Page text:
Wednesday, July 19, 2006

Hurricane Katrina physician murder charges

Well it's happened. A physician and 2 nurses have been charged with the murder of 4 people at Memorial Hospital in New Orleans during the Hurricane Katrina catastrophe. Probably more indictments will be forthcoming. I cannot of course pass judgment on what happened--either to defend it or outright condemn it--the legal process has to play out, and all I can hope for is justice for all involved. Euthanasia (if that is what this is, which it probably actually isn't...) is morally objectionable to most of us practicing medicine in the US, including palliative medicine, but at this point it's too early to get any clear sense of what actually happened, let alone judge or defend what happened one way or the other, particularly given the extreme circumstances these individuals were acting in.

That said, I'm quite concerned the media coverage of the charges and the public discussion of what happened is going to spill over onto 'regular' end of life care and be full of misrepresentations, half-truths, and gloriously inaccurate and damaging portrayals of end of life symptom management, comfort care, etc. being life- shortening care, and somehow dangerous and ethically suspect.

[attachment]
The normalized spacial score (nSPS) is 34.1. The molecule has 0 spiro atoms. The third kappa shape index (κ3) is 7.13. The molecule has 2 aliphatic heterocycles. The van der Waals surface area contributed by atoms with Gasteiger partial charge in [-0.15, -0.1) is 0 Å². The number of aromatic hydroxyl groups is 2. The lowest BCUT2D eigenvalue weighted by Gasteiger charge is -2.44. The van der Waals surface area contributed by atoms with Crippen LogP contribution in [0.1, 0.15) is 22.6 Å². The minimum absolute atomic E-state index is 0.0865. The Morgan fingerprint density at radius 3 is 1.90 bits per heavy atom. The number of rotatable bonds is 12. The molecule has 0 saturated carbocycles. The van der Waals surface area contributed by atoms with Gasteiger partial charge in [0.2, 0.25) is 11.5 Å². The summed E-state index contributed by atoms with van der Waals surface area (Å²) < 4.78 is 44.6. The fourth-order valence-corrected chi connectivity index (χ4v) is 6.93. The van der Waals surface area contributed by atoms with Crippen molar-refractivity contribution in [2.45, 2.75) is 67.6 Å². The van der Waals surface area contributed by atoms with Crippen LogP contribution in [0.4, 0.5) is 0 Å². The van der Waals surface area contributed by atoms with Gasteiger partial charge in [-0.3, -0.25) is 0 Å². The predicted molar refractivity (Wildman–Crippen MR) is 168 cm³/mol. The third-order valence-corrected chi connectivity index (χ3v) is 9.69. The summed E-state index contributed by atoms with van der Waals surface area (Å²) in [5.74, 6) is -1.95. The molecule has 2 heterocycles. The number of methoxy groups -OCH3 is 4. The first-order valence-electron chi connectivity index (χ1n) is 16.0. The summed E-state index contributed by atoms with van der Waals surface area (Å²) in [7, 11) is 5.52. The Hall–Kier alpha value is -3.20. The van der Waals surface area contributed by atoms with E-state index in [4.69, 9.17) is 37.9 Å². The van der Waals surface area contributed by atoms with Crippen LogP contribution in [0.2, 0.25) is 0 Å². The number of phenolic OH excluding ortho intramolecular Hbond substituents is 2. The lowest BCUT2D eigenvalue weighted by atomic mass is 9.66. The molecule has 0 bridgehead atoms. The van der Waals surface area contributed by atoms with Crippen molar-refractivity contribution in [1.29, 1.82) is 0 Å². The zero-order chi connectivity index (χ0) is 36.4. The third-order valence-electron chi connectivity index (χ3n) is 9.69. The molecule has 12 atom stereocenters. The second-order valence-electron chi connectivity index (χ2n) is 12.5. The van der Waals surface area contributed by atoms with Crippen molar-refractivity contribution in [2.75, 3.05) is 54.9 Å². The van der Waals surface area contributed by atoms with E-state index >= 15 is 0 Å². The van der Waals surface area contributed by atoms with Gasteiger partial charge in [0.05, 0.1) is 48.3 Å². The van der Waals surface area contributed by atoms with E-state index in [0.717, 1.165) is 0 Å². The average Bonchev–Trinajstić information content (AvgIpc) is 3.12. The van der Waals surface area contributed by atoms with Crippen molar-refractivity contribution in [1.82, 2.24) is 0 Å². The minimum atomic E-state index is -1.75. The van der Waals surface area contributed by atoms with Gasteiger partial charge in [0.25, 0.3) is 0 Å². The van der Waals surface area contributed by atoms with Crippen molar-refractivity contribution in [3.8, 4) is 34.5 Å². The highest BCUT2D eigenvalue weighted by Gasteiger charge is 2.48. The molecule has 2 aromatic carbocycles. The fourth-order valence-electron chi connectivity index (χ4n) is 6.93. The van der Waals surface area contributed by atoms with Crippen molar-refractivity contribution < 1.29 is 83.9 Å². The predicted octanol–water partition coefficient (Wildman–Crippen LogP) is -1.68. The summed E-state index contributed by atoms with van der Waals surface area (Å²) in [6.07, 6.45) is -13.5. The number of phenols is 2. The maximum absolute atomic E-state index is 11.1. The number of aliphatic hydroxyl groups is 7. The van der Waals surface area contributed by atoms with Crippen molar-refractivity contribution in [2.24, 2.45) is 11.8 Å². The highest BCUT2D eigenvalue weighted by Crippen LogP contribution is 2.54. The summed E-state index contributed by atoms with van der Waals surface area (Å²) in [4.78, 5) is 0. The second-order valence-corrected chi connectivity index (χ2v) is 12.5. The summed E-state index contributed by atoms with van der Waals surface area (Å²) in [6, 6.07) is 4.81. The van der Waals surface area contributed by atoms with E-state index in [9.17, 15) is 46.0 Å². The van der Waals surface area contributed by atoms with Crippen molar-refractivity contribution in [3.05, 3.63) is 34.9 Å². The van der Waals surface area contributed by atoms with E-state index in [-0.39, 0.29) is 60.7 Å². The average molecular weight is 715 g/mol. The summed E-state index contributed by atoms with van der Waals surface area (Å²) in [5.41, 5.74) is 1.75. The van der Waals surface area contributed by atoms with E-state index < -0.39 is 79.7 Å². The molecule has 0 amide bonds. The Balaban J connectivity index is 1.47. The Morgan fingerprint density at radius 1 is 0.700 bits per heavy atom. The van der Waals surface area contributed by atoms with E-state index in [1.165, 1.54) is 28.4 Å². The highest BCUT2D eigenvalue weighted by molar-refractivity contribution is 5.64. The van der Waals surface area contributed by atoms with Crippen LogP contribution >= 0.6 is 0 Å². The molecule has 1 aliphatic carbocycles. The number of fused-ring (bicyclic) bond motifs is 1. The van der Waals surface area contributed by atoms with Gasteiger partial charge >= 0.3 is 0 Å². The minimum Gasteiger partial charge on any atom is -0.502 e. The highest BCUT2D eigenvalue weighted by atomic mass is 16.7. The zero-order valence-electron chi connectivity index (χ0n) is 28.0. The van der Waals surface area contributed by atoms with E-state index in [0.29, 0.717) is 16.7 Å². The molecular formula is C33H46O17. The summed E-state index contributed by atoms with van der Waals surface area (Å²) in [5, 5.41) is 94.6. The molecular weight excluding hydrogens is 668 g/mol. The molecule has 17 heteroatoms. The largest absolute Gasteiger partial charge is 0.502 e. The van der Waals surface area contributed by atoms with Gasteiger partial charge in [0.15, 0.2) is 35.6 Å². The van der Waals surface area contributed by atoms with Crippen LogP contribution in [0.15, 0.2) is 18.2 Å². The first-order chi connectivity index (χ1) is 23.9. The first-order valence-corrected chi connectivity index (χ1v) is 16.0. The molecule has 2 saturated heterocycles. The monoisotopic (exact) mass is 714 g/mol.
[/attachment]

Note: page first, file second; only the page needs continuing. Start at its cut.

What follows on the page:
Example one, from the breaking story yesterday on
According to the court document, the morphine was paired with midazolam hydrochloride, known by its brand name Versed. Both drugs are central nervous system depressants. Taken together, Foti said, they become "a lethal cocktail that guarantees that you die."

(Mr. Foti is the district attorney bringing the murder charges.) One had better inform (the majority?) of ICU survivors in the US that were intubated that they received at some point during their hospital stay a 'lethal cocktail' which should have guaranteed their death.

This same CNN piece at one point seems to differentiate between euthanasia (usually conceived of as a physician deliberately ending a patient's life early at the request of the patient in order to end suffering in the setting of a life-limiting disease) and run-of-the-mill homicide and then later conflates the two. It's going to be a mess.

I invite submissions of aggregious misrepresentations of end-of-life medical care, medical ethics, etc. that come up during this case--email me or leave a comment here.

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